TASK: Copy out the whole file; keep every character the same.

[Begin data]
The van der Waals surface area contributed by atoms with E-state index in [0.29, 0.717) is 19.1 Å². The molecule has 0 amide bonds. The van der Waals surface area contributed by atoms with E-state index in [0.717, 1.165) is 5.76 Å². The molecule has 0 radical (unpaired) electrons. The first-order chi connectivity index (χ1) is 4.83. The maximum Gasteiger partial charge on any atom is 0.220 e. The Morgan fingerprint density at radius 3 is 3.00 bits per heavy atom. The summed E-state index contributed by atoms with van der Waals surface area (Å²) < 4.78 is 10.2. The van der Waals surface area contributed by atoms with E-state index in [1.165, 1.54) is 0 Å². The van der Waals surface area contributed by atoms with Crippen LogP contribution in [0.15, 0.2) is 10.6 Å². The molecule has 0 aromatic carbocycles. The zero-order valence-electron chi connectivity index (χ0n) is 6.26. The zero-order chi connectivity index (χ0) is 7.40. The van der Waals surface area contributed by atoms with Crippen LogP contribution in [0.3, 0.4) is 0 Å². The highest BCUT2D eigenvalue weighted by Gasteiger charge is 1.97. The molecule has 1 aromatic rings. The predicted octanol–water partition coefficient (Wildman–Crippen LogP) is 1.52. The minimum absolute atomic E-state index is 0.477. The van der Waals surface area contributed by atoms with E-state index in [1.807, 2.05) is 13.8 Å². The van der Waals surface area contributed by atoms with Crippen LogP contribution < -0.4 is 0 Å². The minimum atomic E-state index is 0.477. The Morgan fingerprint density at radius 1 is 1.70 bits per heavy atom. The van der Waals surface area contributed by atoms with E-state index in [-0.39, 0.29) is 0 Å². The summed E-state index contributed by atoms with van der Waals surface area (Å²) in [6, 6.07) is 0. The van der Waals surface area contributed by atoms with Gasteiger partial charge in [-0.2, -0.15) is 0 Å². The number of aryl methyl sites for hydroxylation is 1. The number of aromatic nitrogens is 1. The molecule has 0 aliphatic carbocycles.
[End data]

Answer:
The van der Waals surface area contributed by atoms with E-state index in [0.29, 0.717) is 19.1 Å². The molecule has 0 amide bonds. The van der Waals surface area contributed by atoms with E-state index in [0.717, 1.165) is 5.76 Å². The molecule has 0 radical (unpaired) electrons. The first-order chi connectivity index (χ1) is 4.83. The maximum Gasteiger partial charge on any atom is 0.220 e. The Morgan fingerprint density at radius 3 is 3.00 bits per heavy atom. The summed E-state index contributed by atoms with van der Waals surface area (Å²) < 4.78 is 10.2. The van der Waals surface area contributed by atoms with E-state index in [1.165, 1.54) is 0 Å². The van der Waals surface area contributed by atoms with Crippen LogP contribution in [0.15, 0.2) is 10.6 Å². The molecule has 0 aromatic carbocycles. The zero-order valence-electron chi connectivity index (χ0n) is 6.26. The zero-order chi connectivity index (χ0) is 7.40. The van der Waals surface area contributed by atoms with Crippen LogP contribution in [0.3, 0.4) is 0 Å². The highest BCUT2D eigenvalue weighted by Gasteiger charge is 1.97. The molecule has 1 aromatic rings. The predicted octanol–water partition coefficient (Wildman–Crippen LogP) is 1.52. The minimum absolute atomic E-state index is 0.477. The van der Waals surface area contributed by atoms with E-state index in [1.807, 2.05) is 13.8 Å². The van der Waals surface area contributed by atoms with Crippen LogP contribution < -0.4 is 0 Å². The minimum atomic E-state index is 0.477. The Morgan fingerprint density at radius 1 is 1.70 bits per heavy atom. The van der Waals surface area contributed by atoms with E-state index in [-0.39, 0.29) is 0 Å². The summed E-state index contributed by atoms with van der Waals surface area (Å²) in [6, 6.07) is 0. The van der Waals surface area contributed by atoms with Gasteiger partial charge in [-0.2, -0.15) is 0 Å². The number of aryl methyl sites for hydroxylation is 1. The number of aromatic nitrogens is 1. The molecule has 0 aliphatic carbocycles.